A New Vision For Our Senior Years

Nearly 35 million Americans are over 65-years-old, according to the 2000 U.S. Census, and that is expected to double by 2030. By 2020, for the first time, there will be more people on the planet over the age of sixty-five than under the age of five. Even though our senior population is growing, geropsycholoigsts say stereotypes still exist. In fact, in a survey by Duke University’s Erdman Palmore, PhD, of 84 people ages 60 and older, nearly 80 percent of respondents reported experiencing ageism – such as other people assuming they had a memory or physical impairments due to their age; Many reported being ignored or not taken seriously because of their age.

Negative perceptions are not just hurtful, they may shorten the lives of older people. In a 2002 study in the Journal of Personality and Social Psychology, Becca Levy, PhD and professor at Yale University, analyzed data collected from 660 people 50 years and older, she and her colleagues found those with positive self-perceptions and optimistic view of old age lived 7.5 years longer than those with negative self-perceptions of aging.

Levy also found that older adults exposed to positive stereotypes have significantly better memory and balance, as opposed to those who held negative self-perceptions that contributed to memory issues and feelings of worthlessness.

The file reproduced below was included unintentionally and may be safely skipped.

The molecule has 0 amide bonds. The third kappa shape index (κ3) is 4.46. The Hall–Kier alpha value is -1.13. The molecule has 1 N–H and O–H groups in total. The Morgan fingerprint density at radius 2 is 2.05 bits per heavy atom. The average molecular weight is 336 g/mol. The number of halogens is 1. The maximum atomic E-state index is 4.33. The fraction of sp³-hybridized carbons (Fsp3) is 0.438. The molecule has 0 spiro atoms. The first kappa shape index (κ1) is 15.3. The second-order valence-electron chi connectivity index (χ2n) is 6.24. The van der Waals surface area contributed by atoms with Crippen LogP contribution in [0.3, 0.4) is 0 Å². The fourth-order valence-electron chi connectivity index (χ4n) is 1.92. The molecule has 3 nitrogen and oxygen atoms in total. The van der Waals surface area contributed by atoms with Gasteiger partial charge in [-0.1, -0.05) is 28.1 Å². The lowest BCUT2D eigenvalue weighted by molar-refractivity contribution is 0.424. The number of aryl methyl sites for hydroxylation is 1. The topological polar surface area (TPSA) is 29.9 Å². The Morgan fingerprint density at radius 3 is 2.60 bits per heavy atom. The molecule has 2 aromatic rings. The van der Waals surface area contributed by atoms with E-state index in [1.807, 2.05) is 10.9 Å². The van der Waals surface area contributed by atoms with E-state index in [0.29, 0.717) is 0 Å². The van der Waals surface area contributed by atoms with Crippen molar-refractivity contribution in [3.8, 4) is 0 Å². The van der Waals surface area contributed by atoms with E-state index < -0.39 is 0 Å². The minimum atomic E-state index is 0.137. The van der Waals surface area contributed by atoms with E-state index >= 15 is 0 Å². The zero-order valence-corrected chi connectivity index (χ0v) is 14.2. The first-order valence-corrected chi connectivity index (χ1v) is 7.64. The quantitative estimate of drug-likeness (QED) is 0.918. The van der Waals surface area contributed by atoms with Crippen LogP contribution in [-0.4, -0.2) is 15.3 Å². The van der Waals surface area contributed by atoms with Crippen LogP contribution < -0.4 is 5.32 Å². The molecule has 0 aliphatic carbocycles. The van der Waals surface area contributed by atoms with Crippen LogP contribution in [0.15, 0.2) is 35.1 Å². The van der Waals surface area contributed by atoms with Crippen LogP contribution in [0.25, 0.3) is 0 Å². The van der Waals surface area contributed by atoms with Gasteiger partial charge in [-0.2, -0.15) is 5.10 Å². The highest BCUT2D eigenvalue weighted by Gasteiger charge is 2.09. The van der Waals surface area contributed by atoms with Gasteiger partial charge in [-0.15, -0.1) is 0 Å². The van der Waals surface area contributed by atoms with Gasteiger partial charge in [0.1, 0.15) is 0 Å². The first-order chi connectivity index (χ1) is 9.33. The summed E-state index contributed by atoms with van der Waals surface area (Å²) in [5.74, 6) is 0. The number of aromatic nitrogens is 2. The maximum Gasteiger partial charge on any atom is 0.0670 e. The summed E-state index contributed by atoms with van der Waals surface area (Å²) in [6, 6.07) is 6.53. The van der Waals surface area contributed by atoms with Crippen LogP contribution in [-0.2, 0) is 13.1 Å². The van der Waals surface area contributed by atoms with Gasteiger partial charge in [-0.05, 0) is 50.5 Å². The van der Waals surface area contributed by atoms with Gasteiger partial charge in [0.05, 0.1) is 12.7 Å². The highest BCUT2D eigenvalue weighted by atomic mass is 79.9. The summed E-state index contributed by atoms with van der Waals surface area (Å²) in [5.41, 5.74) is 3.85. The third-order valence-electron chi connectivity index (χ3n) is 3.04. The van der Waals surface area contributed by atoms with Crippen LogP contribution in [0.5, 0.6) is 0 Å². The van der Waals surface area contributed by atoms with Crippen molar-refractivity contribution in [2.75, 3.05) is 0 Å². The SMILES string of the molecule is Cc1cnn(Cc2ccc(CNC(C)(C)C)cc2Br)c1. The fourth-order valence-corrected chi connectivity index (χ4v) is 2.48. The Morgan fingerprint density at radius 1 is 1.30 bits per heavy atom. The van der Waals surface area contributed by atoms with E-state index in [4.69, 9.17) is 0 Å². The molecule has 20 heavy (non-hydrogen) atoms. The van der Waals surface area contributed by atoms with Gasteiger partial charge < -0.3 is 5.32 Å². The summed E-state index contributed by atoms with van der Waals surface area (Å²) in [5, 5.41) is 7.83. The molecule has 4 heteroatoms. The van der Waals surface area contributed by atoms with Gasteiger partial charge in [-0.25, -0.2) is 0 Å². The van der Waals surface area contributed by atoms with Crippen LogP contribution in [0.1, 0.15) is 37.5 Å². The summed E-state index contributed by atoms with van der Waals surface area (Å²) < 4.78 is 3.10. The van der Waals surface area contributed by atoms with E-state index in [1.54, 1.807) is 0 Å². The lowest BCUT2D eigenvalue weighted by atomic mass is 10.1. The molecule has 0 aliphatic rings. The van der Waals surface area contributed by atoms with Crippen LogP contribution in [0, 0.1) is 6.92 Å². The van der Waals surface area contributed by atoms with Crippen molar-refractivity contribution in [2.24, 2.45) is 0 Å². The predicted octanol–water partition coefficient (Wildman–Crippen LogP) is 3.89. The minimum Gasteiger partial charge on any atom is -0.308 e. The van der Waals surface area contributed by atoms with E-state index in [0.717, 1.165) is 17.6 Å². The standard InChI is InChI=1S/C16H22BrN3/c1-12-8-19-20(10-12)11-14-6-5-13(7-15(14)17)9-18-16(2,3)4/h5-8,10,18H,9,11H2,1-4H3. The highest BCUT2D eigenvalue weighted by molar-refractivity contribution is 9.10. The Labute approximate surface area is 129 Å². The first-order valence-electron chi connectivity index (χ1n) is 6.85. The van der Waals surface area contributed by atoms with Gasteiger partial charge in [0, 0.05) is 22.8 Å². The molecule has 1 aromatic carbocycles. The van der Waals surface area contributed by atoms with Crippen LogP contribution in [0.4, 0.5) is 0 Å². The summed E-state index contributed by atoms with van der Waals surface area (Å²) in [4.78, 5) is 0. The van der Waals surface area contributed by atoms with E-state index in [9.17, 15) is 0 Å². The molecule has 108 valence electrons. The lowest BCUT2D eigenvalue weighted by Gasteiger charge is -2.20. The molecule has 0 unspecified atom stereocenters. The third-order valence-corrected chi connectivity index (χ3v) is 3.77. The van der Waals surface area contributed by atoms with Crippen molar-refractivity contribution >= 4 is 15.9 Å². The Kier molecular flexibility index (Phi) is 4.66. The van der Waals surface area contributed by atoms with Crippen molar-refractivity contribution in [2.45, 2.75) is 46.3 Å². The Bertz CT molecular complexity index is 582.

In reality, the majority of seniors are self-sufficient, with more assets than most young people, have talents to offer society and the time to do it. Most older people don’t feel very different from their youthful selves and burn with an interior vitality. Even so, many seniors find themselves bored and without purpose after retirement.

Shaping thoughts and positive perceptions can have a significant impact on health and happiness. Learning to recognize one’s own passions can help seniors make the most of their golden years. It is important to appreciate ourselves, our talents and accomplishments, our passions and what we have to offer others. Skills such as goal setting, visualization, self-appreciation and mindfulness can lead to fulfilling choices on how to spend one’s time and make future plans. Learning to communicate assertively can help seniors deal with ageism. Cultivating our intuition, or inner knowing, can provide a trustworthy compass to guide one’s true path. These life building skills can be practiced by employing techniques such as breathing exercises, meditation, prayer, journaling, and sharing with others. Selecting activities that include interaction, helping others, and exploring new interests can add happiness and a new dimension to life.

Dr. Christina Gilman offers personal growth tools, guidance and inspiration in private and group sessions. She is currently offering a Sage-ing While Age-ing Workshop for participants to build skills and set a new vision for their senior years. For more information, call 321-312-0421 or email DrChristinaGilman@gmail.com

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